Higher Education’s Conquest of the Online World Should Serve its Quality Improvement

Andreas Kaplan, Dean, ESCP Business School Paris

The unprecedented Covid-19 pandemic is considered a game-changer within the world of online education. While it did not spur the reinvention of the wheel concerning online instruction, it resulted in a massive shift in the mindsets of universities and business schools, who finally came to terms with digital course formats. Higher education was somewhat reluctant to move into the digital sphere on a large scale until Covid-19 accelerated and accentuated their digital journey. However, some watch-outs are to consider. As Dean of ESCP Business School Paris and during the previous roles within the management of higher education I held over the past decade, I often get and got confronted with the idea that going online will significantly decrease cost and make business schools more profitable. The opposite is the case since substantial investments in digital infrastructures, support services, and the regular updating of digital material are essential. Instead of cost savings and profitability, one should think of digital education in terms of quality optimization.

First, the digital sphere provides several opportunities to improve teaching and learning directly. With the help of big data, professors can obtain granular insights into what learning materials students have looked at on their online platform, how much time they have spent working on them, and what degree online contents have been understood. These data can help teaching professionals to improve both online and offline courses. Furthermore, the application of artificial intelligence (AI) makes it possible to completely customize online courses by adjusting teaching materials to the knowledge and progress of each individual learner.

In addition, online teaching provides students access to multidisciplinary content from partner universities within other areas than the ones offered by the student’s alma mater. Business schools could offer classes in psychology, law, or programming. Moreover, the online world enables the integration of world-class academics or top-notch practitioners. While it often is impossible to invite speakers to intervene as experts in on-campus sessions when a long commute is necessary, they might happily accept to block one hour in their busy schedule for an online intervention.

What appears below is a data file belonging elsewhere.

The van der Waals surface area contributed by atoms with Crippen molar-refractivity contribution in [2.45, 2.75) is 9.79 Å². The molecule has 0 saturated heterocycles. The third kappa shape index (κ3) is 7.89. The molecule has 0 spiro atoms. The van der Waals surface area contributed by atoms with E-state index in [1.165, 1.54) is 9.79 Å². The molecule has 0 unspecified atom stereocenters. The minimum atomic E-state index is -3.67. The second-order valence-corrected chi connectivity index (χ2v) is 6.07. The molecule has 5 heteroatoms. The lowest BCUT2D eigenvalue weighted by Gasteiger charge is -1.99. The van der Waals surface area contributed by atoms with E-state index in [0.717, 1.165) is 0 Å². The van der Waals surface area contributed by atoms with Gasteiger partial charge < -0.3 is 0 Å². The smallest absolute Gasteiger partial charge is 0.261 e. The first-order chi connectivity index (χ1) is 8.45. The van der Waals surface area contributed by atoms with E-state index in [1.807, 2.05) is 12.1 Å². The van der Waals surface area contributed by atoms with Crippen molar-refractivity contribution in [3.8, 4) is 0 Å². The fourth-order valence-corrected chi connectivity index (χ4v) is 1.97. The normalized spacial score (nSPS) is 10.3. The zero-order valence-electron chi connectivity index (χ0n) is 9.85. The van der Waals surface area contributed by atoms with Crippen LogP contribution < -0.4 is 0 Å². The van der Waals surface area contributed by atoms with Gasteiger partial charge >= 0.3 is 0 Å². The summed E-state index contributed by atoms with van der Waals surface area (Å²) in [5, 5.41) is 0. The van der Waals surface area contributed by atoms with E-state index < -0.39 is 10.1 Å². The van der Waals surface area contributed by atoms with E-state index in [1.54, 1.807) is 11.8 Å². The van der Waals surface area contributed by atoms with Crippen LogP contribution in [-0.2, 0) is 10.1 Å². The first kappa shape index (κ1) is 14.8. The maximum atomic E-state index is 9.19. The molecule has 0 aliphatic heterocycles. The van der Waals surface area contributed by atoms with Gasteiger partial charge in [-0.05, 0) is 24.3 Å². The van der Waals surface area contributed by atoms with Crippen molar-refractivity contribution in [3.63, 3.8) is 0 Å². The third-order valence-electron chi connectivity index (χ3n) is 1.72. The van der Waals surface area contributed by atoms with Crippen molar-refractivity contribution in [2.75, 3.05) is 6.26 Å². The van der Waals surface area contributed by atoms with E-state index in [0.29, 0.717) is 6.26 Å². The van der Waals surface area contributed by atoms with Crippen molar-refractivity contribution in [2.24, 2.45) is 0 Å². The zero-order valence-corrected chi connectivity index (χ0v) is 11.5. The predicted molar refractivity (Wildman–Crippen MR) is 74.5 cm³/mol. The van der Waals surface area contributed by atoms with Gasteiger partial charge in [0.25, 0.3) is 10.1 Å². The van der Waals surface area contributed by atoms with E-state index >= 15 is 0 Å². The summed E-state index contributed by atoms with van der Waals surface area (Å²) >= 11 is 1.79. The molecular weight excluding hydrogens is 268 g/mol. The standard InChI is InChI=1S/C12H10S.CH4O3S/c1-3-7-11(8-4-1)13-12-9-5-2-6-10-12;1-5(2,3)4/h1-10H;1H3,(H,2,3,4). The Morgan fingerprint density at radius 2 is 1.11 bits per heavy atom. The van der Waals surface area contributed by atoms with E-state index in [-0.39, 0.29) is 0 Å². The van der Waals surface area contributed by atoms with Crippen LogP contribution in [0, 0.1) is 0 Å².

Moreover, the digital sphere can help build strong communities, which becomes more difficult with an increasing number of online courses. Sitting at home following an online course will less likely lead to high attachment to one’s business school. However, in periods where students are naturally less connected with their alma mater, such as during internship periods or foreign exchange stays at partner institutions, or after graduating and becoming alumni, the online sphere provides new and unique possibilities to remain in close contact these times.

Second, the online world can indirectly result in quality optimization. Despite the significant investments required, online courses can lead to cost reduction. One example is when on-campus sessions in several (smaller) cohorts are replaced by synchronous online units in larger groups. However, experience shows that such online courses are perceived as less high quality than their offline counterparts. Nevertheless, the money saved can and should be invested in areas that generate significant perceived value for students, such as career service. Such reallocation of budgets can significantly increase overall (perceived) quality, which should be the primary goal of any top-tier higher education institution.

To conclude, I would like to discuss a further misconception with regards to the digital universe. Real estate and physical university spaces are there to stay. The more courses move online, the more critical facilities will become. Pure online participation will not result in high attachment to their business school. However, such attachment is vital since the more robust a community around a business school, the stronger the business school itself. Such strength is needed to cope with an ever-increasing competitive landscape due to the entering of edtech start-ups, big tech corporations (cf. Linkedin Learning), or new certification types (e.g., Google’s Career Certificates). Students attach themselves to the buildings where they exchange with each other, talk to their professors, or interact with professional service staff. Hence even in an online world, real estate must provide a pleasant atmosphere to motivate and encourage students (and professors for that matter) to come to campus, creating a strong community feeling.

Further reading: Kaplan Andreas (2021) Higher Education at the Crossroads of Disruption: The University of the 21st Century, Great Debates in Higher Education, Emerald Publishing.

 

Biography: As a world-class AI and social media expert, Andreas Kaplan has published several seminal articles and works, which earned him a spot among the top 50 global authors in business and management, according to John Wiley & Sons. Moreover, a Stanford study recognizes him as one of the most cited and influential scientists globally. Professor Kaplan has held a number of strategic positions within ESCP Business School, where he progressed from the head of the marketing faculty, to director of brand and communications, to dean for academic affairs and provost. For four years, he ran the school in Berlin before becoming the Dean of ESCP in Paris.